This webinar will feature presentations about the connections between climate justice, oil & uranium extractivism and responses to COVID-19 based on Indigenous territorial knowledges.
First, Oswando Nenquimo, a Waorani leader from the Ecuadorian Amazon, will tells us about the importance of the Amazon Rainforest and the role of Indigenous organizations that he is part of: Alianza Ceibo and CONCONAWEP. He will emphasize on the challenges that oil extraction has posed for Indigenous peoples in the Northern Ecuadorian Amazon and their resistance towards it. Finally, he tells us about the impacts of COVID-19 and how the Waorani nation has coordinated actions and revived Indigenous knowledges to respond to the pandemic.
The collective Sacha Samay, to which Marisol Rodriguez Perez belongs, will discuss how plants are beings of power, they provide strength and energy, and teach us that health is not an individual but a collective problem which can be healed through medicinal reciprocity. Confronted with the state’s indolence, women prepare their own medicinal recipes, they offer them to us and tell us how they refuse to be defeated by the pandemic. Thus, she will focus on healing as emerging from the link between ancestral peoples and the jungle.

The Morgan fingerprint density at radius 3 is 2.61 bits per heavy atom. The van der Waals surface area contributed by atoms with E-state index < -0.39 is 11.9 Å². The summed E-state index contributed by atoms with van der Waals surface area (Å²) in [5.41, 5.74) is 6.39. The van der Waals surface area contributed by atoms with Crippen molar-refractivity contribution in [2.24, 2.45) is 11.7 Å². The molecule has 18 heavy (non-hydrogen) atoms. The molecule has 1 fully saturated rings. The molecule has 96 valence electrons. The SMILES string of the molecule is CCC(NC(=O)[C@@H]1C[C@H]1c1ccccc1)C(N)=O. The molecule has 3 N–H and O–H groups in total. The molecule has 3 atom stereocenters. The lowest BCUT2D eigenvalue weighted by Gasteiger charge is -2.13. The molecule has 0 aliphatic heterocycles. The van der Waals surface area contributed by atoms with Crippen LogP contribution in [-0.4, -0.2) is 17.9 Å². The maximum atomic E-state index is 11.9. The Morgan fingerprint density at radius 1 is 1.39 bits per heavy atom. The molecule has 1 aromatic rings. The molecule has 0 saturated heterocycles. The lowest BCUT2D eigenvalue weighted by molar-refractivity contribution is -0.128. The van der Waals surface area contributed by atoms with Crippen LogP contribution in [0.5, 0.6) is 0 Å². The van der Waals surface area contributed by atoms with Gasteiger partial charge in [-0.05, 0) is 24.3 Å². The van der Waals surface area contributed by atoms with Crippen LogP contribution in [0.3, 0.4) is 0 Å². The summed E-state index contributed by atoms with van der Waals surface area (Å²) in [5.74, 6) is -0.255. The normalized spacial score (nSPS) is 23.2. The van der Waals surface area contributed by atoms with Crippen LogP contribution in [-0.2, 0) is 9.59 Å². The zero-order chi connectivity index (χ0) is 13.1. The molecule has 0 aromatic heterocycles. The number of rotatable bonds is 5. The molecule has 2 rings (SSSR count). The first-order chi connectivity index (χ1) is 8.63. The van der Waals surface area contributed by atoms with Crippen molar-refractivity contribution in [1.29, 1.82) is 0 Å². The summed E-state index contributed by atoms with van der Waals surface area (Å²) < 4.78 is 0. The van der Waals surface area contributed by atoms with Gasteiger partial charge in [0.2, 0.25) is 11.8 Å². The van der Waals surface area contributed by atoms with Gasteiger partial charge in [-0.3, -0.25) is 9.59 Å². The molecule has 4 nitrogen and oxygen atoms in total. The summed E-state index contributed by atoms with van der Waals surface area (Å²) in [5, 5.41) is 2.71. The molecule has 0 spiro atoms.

Co-sponsored by the Interdisciplinary Humanities Center, CAPPS Center, Department of Global Studies Orfalea Center, and the Departments of Asian American Studies, Religious Studies, Chican@ Studies, Anthropology, Geography, and Black Studies
Photo credit: Luke Weiss | Medicinal Plant Garden in the Ecuadorian Amazon